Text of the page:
“We propose a model of the household with consumption, production and revealed preference conditions for stability on the marriage market. We define marital instability in terms of the consumption gains to remarrying another individual in the same marriage market, and to being single. We find that a 1 percentage point increase in the wife’s estimated consumption gains from remarriage is significantly associated with a 0.6 percentage point increase in divorce probability in the next three years.”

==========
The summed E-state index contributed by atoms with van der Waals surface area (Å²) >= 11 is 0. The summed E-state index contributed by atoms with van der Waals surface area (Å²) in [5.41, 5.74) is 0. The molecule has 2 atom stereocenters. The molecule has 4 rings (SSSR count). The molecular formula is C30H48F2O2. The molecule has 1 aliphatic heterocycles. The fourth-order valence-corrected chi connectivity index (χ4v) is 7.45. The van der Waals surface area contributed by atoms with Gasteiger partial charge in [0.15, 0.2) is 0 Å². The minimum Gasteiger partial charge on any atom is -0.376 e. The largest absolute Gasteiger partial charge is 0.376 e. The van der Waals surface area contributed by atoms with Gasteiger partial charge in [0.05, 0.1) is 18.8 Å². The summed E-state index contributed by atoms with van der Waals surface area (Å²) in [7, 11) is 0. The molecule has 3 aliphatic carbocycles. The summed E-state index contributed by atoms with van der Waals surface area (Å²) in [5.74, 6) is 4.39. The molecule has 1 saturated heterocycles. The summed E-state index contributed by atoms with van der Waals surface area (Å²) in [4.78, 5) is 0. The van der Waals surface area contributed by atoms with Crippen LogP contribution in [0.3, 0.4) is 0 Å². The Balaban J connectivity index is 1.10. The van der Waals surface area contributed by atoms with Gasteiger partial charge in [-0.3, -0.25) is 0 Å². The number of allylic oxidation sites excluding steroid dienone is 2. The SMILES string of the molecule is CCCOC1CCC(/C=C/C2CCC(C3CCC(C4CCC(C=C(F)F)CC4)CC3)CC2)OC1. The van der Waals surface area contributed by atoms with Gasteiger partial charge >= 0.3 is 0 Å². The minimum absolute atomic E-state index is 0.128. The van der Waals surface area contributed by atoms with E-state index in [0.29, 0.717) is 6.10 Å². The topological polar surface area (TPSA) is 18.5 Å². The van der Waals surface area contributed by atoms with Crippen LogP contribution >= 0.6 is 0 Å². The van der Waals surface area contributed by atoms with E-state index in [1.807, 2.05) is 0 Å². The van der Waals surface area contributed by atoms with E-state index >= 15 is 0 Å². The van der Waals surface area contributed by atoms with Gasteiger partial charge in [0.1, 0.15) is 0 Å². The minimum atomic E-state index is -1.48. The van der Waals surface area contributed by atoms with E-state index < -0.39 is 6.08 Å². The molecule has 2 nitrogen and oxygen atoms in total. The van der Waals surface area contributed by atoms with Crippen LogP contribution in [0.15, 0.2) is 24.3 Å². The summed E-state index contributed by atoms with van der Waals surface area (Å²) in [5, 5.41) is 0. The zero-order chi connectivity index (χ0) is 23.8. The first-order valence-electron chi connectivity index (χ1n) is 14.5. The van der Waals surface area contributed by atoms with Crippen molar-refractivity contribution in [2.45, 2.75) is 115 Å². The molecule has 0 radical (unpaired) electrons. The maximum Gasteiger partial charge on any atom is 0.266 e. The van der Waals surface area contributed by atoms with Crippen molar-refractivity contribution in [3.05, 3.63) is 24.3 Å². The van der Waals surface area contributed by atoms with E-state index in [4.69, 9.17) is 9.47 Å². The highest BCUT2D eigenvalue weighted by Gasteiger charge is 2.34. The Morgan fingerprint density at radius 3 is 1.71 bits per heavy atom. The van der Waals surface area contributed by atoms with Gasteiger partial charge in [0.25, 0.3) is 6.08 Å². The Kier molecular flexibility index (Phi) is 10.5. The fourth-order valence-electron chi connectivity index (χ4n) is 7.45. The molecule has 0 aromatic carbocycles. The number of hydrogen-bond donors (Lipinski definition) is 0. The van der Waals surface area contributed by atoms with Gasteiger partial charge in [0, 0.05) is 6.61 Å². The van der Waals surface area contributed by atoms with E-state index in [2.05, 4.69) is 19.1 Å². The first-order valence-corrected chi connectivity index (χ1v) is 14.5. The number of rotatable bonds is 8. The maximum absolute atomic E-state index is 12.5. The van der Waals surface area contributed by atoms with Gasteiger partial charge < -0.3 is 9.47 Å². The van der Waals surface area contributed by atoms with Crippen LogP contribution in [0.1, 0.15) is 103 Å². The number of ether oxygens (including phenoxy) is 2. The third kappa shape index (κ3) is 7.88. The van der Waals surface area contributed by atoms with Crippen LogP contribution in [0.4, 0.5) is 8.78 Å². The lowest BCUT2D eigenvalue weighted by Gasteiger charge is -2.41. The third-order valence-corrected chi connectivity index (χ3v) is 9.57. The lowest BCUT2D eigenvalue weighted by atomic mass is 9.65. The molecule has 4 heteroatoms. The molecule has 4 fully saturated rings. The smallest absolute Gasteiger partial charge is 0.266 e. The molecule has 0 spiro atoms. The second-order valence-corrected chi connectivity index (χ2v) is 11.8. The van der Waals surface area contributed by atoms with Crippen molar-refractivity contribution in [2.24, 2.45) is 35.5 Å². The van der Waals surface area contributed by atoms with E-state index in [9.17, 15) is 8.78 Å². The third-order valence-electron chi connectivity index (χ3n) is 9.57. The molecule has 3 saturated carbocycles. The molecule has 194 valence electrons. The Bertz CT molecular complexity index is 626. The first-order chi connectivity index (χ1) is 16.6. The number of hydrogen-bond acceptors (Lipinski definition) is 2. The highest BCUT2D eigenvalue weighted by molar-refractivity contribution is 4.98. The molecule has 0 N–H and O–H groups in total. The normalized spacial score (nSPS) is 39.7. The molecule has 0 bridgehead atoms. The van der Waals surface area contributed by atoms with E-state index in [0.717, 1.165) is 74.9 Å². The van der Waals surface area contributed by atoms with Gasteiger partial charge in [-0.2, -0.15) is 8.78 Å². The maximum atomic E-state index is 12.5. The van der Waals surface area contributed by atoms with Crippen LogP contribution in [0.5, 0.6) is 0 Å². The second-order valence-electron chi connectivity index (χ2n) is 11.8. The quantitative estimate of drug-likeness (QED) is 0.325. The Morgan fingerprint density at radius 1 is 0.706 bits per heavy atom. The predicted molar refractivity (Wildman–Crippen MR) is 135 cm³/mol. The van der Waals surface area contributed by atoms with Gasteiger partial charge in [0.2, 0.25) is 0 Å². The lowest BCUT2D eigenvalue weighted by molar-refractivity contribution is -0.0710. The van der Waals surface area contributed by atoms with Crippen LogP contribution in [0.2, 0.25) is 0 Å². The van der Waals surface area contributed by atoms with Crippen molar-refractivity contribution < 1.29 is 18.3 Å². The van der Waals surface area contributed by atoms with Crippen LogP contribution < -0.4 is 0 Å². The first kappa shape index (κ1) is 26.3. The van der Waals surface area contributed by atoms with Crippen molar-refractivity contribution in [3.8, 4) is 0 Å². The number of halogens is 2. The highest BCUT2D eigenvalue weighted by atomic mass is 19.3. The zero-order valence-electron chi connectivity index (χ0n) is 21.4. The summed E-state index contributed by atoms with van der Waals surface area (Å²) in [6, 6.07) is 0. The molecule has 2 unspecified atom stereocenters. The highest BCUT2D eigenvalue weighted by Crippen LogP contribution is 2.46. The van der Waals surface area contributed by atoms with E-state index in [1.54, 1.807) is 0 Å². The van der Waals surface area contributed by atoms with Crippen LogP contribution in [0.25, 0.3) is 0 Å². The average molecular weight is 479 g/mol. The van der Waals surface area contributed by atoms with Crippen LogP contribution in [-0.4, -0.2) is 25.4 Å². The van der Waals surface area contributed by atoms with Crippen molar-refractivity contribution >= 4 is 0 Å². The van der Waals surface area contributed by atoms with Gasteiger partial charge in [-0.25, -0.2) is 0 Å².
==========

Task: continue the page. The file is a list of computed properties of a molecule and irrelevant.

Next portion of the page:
Let’s think together: Every Sunday the World Bank in Tanzania in collaboration with The Citizen wants to stimulate your thinking by sharing data from recent official surveys in Tanzania and ask you a few questions.
For many Tanzanians households, producing food for their family’s consumption remains their prime concern. About eight out of 10 Tanzanians are still involved in an agricultural activity, with only a marginal fraction of this production being commercialized. When Tanzanian households do something else, they generally earn just enough money to cover their food expenses. Other purchasing categories, such as housing and basic durable goods come a distant second, except for a few privileged households.